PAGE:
If you’re unhappy, nobody else can make things better for you. You must make things better for yourself. Focus on the things you can control, and use that control to fix the other things that are broken. In this way, you’ll gradually gain confidence and greater control of your future well-being.

You live in a world of your own design. You have the power to choose. You create your own certainty. Life as you want to live, and do so without regret. Give yourself permission to do so.

Caveat: It’s okay to seek happiness by changing jobs or moving to San Diego. It’s not okay to steal your neighbor’s television or to drive on the wrong side of the road. Remember the Golden Rule. Enjoy your life without diminishing the ability of others to enjoy theirs.

5 Replies to “Permission and Control”

  1. Very good point, but an internal locus of control can be a two-edged sword. I grew up alone, which developed an internal locus of control in me from an early age. Unfortunately, the flip side to that was a striving for material well-being. Translation: good things, like cars, houses, travel, etc., but with debt and no provision for the future. Only after a near-bankruptcy experience almost 20 years ago did I wake up to the fact that I need to apply that internal locus of control in a better way.

    Much happier now (though nearly not as wealthy). 🙂

    • Alasdair says:

      Doesn’t really sound like an internal locus of control. You ascribe your need for material wealth to your upbringing, then your awakening to a near-bankruptcy. Those are external forces, and you give them all the power.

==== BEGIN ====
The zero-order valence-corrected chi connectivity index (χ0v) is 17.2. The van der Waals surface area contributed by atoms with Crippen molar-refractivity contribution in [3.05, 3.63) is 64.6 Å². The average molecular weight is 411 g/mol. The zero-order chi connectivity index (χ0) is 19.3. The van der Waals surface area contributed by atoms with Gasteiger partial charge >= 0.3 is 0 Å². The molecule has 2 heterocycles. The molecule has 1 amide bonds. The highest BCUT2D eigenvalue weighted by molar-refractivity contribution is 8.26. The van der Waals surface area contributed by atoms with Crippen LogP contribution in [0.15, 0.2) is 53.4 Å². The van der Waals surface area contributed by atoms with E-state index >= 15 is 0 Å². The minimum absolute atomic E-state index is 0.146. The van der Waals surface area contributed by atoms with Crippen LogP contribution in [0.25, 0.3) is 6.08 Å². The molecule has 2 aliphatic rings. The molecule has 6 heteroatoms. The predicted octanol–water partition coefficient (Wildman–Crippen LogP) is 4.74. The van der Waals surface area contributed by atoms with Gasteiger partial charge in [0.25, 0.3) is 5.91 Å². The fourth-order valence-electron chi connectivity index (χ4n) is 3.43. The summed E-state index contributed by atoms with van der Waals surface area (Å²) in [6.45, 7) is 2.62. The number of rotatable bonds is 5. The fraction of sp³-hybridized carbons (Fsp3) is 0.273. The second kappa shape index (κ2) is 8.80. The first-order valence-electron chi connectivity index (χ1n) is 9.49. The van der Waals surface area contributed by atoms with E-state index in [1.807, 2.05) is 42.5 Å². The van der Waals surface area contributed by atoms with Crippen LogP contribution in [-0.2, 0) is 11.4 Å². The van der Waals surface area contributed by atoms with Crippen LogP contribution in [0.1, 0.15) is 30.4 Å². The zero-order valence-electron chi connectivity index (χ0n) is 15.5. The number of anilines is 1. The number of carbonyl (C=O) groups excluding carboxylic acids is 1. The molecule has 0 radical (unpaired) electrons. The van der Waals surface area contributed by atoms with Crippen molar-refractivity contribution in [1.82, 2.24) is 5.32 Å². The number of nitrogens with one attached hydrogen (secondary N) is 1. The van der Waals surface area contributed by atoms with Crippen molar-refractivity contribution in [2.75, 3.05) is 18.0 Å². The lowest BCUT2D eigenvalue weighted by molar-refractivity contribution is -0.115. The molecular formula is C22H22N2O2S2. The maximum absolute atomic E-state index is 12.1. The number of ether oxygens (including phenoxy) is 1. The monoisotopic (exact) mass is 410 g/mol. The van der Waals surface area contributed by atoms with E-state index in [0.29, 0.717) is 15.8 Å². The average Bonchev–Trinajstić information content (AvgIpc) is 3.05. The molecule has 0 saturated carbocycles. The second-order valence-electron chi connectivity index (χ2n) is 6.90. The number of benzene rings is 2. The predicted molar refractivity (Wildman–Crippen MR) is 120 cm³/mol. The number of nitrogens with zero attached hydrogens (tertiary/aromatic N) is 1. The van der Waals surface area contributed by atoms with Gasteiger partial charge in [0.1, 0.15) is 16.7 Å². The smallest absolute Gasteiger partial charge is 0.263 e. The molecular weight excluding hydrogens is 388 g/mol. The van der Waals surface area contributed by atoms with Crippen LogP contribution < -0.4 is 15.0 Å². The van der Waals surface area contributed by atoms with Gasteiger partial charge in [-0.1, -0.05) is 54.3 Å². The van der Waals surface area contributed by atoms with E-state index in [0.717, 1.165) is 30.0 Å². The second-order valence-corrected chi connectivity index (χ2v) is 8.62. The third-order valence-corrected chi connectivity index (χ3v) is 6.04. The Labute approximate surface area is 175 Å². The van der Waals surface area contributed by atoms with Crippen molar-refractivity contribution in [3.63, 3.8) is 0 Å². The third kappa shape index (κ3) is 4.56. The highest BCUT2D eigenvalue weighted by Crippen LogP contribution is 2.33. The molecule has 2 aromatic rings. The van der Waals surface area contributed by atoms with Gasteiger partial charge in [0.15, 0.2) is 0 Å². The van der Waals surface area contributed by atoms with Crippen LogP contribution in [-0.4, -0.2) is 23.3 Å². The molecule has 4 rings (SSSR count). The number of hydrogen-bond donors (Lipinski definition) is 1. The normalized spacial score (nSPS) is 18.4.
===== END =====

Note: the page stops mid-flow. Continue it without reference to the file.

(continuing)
Striving for cars, houses, travel, etc doesn’t stem from an internal locus of control – if anything, it would probably make you desire them less (you realise that they’re not what will make you happy, that that comes from within). Rather, it comes from an external locus. You believed that you need these things in your life to make you happy, and so you were always striving to bring more of them into your life.

      I’m glad you’re happier now though!

  2. Elizabeth says:

    I especially like your point about learning to be happy regardless of what’s going on around you. Some of my friends would be horrified to hear this, but it is possible to be happy without a spouse and kids. I would still like to have a spouse and possibly have kids, but I’m not going to go through life feeling like there’s a huge hole in it because things didn’t go as I planned.

    In fact, quite often amazing things happen when things don’t go as we planned 😉

  3. Good points JD. Having said that, I grew up in a family where I didn’t ask for permission – ever. I was being raised to become independent, I was thought to see opportunities and to act on these. What happened next? All my life (and career) I’ve asked for forgiveness rather than permission (I had to ask for dorgiveness couple of times); and it is working out okay. This is how I’m raising my son.

    Another thing we have done to us, and do to our children, is to knock out dreaming. I am probably the only mother around who told my son to ‘…forget about getting dressed and keep dreaming’ (mostly this is said in reverse.

    Our societies and the economy are changing and demend people who control their environment rather than being control by it.